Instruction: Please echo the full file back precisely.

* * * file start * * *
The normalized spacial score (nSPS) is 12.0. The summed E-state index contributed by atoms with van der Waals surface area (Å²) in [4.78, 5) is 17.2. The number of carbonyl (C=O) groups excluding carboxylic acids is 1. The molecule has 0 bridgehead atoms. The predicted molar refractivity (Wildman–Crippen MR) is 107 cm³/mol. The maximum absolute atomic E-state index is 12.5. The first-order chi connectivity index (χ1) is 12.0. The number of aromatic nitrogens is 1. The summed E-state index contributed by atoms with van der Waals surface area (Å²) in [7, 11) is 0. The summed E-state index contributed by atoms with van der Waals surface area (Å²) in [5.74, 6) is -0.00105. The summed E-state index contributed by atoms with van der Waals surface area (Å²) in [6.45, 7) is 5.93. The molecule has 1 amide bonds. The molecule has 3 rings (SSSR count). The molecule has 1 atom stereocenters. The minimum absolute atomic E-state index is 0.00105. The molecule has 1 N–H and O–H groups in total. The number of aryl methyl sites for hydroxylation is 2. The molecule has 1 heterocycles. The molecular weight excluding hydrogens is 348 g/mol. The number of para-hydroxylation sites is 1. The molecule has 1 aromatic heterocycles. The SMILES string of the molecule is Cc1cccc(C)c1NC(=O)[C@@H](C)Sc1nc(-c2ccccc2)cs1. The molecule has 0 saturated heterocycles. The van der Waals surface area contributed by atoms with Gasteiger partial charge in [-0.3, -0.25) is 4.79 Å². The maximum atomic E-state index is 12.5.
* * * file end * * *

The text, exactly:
The normalized spacial score (nSPS) is 12.0. The summed E-state index contributed by atoms with van der Waals surface area (Å²) in [4.78, 5) is 17.2. The number of carbonyl (C=O) groups excluding carboxylic acids is 1. The molecule has 0 bridgehead atoms. The predicted molar refractivity (Wildman–Crippen MR) is 107 cm³/mol. The maximum absolute atomic E-state index is 12.5. The first-order chi connectivity index (χ1) is 12.0. The number of aromatic nitrogens is 1. The summed E-state index contributed by atoms with van der Waals surface area (Å²) in [7, 11) is 0. The summed E-state index contributed by atoms with van der Waals surface area (Å²) in [5.74, 6) is -0.00105. The summed E-state index contributed by atoms with van der Waals surface area (Å²) in [6.45, 7) is 5.93. The molecule has 1 amide bonds. The molecule has 3 rings (SSSR count). The molecule has 1 atom stereocenters. The minimum absolute atomic E-state index is 0.00105. The molecule has 1 N–H and O–H groups in total. The number of aryl methyl sites for hydroxylation is 2. The molecule has 1 heterocycles. The molecular weight excluding hydrogens is 348 g/mol. The number of para-hydroxylation sites is 1. The molecule has 1 aromatic heterocycles. The SMILES string of the molecule is Cc1cccc(C)c1NC(=O)[C@@H](C)Sc1nc(-c2ccccc2)cs1. The molecule has 0 saturated heterocycles. The van der Waals surface area contributed by atoms with Gasteiger partial charge in [-0.3, -0.25) is 4.79 Å². The maximum atomic E-state index is 12.5.